Can Cau Market
Each Saturday, in the remote north of Vietnam, the Flower H’mong tribe travel from surrounding hills for the weekly market. The area is just 9km from the Chinese border with green slopes of rice paddies and corn rows spilling downwards from the hilltop market. Stalls are densely packed with makeshift food stalls on one side, livestock on another, and everything else from cloth to electronics to vegetables clumped together on top.
Arrival involves a treacherous half hour of hair pin turns, drop offs, and patches of flowing rain water and mud. We hired a car and driver from Bac Ha, the nearest town. Opening the door felt like stepping out of one century and in to another. Baskets of vegetables, ducklings, and chicks lined the dirt path with dozens of women wearing a cladiescope of colors. Among many differences of hill tribes of Vietnam, the Flower H’mong are distinguished by the colorful and elaborate costumes.
Alex and I both glamorize the past. Modern life has an increasing number of blinking gadgets calling for our attention, and so we imagine a calm world of communities closer to nature and one another. A bloody cockfight brings us back to reality.
The livestock section is the noisest part of the market, and the piglets are the most vocal. Their screams cut through the din and will stop you in your tracks. Each is repeatedly shoved in and out of a burlap sack. Their struggle seems to be some demonstration of health.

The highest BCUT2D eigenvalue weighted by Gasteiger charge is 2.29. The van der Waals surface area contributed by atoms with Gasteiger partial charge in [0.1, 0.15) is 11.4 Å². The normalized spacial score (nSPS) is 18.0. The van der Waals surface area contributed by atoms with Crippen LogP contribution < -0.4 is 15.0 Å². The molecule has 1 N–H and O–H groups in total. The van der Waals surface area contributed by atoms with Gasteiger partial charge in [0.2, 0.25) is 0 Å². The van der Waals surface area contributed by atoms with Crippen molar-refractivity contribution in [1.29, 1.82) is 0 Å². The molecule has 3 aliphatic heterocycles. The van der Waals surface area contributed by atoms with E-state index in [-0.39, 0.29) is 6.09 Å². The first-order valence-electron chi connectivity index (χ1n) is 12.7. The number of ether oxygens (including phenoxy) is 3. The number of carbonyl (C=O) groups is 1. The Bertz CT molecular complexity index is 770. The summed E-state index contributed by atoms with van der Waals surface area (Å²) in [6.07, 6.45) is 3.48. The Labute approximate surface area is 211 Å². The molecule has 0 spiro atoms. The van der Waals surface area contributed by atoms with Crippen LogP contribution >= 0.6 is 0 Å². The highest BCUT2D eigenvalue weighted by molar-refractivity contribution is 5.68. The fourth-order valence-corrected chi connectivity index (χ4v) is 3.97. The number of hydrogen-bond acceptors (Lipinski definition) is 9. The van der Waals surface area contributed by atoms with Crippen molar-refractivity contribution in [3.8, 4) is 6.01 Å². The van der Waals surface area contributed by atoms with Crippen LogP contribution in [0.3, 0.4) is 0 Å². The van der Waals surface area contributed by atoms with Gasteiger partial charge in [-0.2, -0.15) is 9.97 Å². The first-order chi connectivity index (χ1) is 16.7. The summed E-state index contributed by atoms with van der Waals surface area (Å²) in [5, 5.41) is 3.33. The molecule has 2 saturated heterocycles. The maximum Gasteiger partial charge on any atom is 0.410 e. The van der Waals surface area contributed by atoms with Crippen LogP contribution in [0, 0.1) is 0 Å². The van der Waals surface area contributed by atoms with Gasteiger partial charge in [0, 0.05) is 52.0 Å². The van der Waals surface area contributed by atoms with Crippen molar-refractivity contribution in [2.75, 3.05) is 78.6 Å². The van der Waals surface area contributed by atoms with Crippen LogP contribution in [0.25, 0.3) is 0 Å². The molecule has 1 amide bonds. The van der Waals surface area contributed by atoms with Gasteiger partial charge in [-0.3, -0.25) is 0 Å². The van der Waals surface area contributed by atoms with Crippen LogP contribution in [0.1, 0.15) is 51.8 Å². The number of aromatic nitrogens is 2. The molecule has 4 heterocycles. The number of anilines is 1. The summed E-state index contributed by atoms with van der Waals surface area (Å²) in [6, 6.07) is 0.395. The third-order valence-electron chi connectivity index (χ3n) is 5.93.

There are surprisingly few tourists for how close we are to other sights. The area is known for great hiking, and it’s mid-June. An older group of French couples showed up earlier, but half hour later they were gone. It is clear that tourism is already having an impact. A few stalls are filled with crafts and kitschy souvenirs. The vendors are dressed in modern clothes, and are more aggressive when white, camera-toting prey appear.
No Whole Foods
Walking through the bewildering chaos, its hard to believe we inhabit the same planet. Back home, our grocery store is a monstrous buzz-word friendly pile of “green”, “organic”, and “fair trade” stuff. Well paid consultants design every detail from the font (Archer, by HF&FJ) to color schemes and aisle spacing.
Yet, hygiene considerations aside, most of the goods here fulfill the eco-mindset requirements. The produce is grown by a small scale, local farmer who can rarely afford pesticides, or GM seeds. Even carbon emissions are negligible, as much is pulled to the market by horse or oxen cart.
Witnessing the daily struggles here makes much of our modern worries feel absurd. Just before leaving for the market I was stressing over deadlines for a marketing campaign, which had to be ready for Monday. The beautiful thing about travel is not so much the landmarks and sightseeing, but rather the sense of perspective, and coming face to face with the reality of our world.